EGR1 is a 59-kDa zinc finger transcription factor that appears to activate transcription by binding to DNA as a monomer (22). EGR1 is also known to exhibit a tumor suppressor function in a variety of human tumors, including lung and breast cancer, glioblastoma and ovarian cancer (2325). Furthermore, previous studies have indicated that EGR1 is a direct regulator of at least 4 major suppressors: Transforming growth factor β-1 protein, PTEN, cellular tumor antigen p53 family members and fibronectin, being involved in the regulation of the invasive behavior of cancer cells (2628). It was also demonstrated that sustained EGR1 expression may lead to preferential inhibition of tumor cell invasion and tumor growth (29). However, few studies have focused on EGR1 in CRC. In the present study, the addition of a miR-34a mimic caused the expression of EGR1 to increase in CRC cell lines. Therefore, EGR1 is considered to be involved in the mechanism of miR-34a in suppressing tumorigenesis and development of CRC. The results from the present study revealed that miR-34a overexpression enhanced EGR1 levels in SW620 cells, whereas inhibition of miR-34a in SW480 cells elicited the opposite effect. However, the mechanism of how EGR1 participates in regulation of the invasion and metastasis of CRC by miR-34a requires additional investigation.

Vimentin, an intermediate silk protein, is involved in cell structure and integrity (30). Previous studies have revealed that it is abnormally expressed in numerous cancer types and that it affects the shape and movement of cancer cells during the epithelial-mesenchymal transition (EMT) process. Therefore, it is considered to be a potential cancer therapeutic target (3133). The EMT is a biological phenomenon in which epithelial cells lose their epithelial properties and acquire interstitial cell characteristics under certain circumstances (34), and it has been revealed that it is one of the mechanisms of tumor cell invasion and metastasis (35). Notably, vimentin is involved in the EMT (36). A previous study demonstrated that the expression levels of vimentin in paraffin-embedded CRC specimens were significantly increased compared with those in non-tumor adjacent tissues, and that the high vimentin expression is associated with various adverse clinicopathological factors (37). Furthermore, the expression of vimentin in CRC tissues is significantly increased in patients with higher tumor stage, lymph node involvement, liver metastasis and advanced tumor-node-metastasis stages (38). During the previous few years, miR-34a has been revealed to be involved in the EMT regulation and, therefore, to affect the invasion and metastasis of tumors (39). The results of the present study indicate that miR-34a overexpression inhibits the expression of vimentin in SW620 cells, and miR-34a inhibition leads to an increase in vimentin in SW480 cells.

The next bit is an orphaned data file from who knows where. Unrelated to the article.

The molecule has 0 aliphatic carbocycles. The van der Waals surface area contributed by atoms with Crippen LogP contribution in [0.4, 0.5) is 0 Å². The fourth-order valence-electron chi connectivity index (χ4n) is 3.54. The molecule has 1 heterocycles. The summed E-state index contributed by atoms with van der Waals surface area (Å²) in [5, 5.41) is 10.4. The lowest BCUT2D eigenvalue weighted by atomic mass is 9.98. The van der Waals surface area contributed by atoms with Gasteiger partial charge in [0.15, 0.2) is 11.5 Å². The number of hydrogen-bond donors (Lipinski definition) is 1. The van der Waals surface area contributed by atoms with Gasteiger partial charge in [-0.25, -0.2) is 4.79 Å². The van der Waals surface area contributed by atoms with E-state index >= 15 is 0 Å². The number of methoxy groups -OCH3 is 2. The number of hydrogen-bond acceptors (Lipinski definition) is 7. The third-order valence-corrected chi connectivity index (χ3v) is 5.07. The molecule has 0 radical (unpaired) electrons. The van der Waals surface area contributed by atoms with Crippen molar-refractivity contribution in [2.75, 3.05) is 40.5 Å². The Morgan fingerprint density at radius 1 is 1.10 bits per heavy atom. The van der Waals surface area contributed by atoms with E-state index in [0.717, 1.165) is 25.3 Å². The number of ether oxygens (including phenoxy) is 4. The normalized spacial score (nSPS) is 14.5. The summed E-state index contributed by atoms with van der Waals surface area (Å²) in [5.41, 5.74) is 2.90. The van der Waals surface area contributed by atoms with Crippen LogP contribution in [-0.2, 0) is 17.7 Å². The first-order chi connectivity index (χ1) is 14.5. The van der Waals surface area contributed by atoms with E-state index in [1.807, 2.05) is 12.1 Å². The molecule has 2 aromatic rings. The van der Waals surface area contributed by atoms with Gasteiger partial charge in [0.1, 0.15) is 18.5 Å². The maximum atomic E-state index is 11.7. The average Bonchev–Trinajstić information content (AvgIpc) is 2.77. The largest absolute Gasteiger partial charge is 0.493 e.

In conclusion, the results of present study support the hypothesis that miR-34a suppresses the cell migration, invasion and proliferation of CRC cells by regulating vimentin and EGR1. This suggests that miR-34a may prove to be a novel molecular target for the treatment of CRC.

Supplementary Material

Supporting Data

Acknowledgements

Not applicable.

Funding

The present study was supported by the National Natural Science Foundation of China (grant nos. 81472275, 81702285 and 81702399) and the Natural Science Foundation of Guangdong Province (grant nos. 2014A030313542 and 2017A030313644).

Availability of data and materials

The datasets used and/or analyzed during the present study are available from the corresponding author on reasonable request.

Authors' contributions

JL, YY and QH performed the experiments. WZ, CZ and YS designed the current study. JL, YS and EJ analyzed the data. JL and WZ wrote the manuscript. HG and YL provided technical assistance and participated in critical revisions of important intellectual content in the manuscript. WZ, JL, EJ and YS revised the manuscript. All authors have read and approved the final version of this manuscript.

Ethics approval and consent to participate

Not applicable.

Patient consent for publication

Not applicable.

Competing interests

The authors declare that they have no competing interests.

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October 2019
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APA
Zhu, W., Long, J., Yin, Y., Guo, H., Jiang, E., Li, Y. ... Sun, Y. (2019). MicroRNA‑34a suppresses the invasion and migration of colorectal cancer cells by enhancing EGR1 and inhibiting vimentin. Experimental and Therapeutic Medicine, 18, 2459-2466. https://doi.org/10.3892/etm.2019.7826
MLA
Zhu, W., Long, J., Yin, Y., Guo, H., Jiang, E., Li, Y., He, Q., Zeng, C., Sun, Y."MicroRNA‑34a suppresses the invasion and migration of colorectal cancer cells by enhancing EGR1 and inhibiting vimentin". Experimental and Therapeutic Medicine 18.4 (2019): 2459-2466.
Chicago
Zhu, W., Long, J., Yin, Y., Guo, H., Jiang, E., Li, Y., He, Q., Zeng, C., Sun, Y."MicroRNA‑34a suppresses the invasion and migration of colorectal cancer cells by enhancing EGR1 and inhibiting vimentin". Experimental and Therapeutic Medicine 18, no. 4 (2019): 2459-2466. https://doi.org/10.3892/etm.2019.7826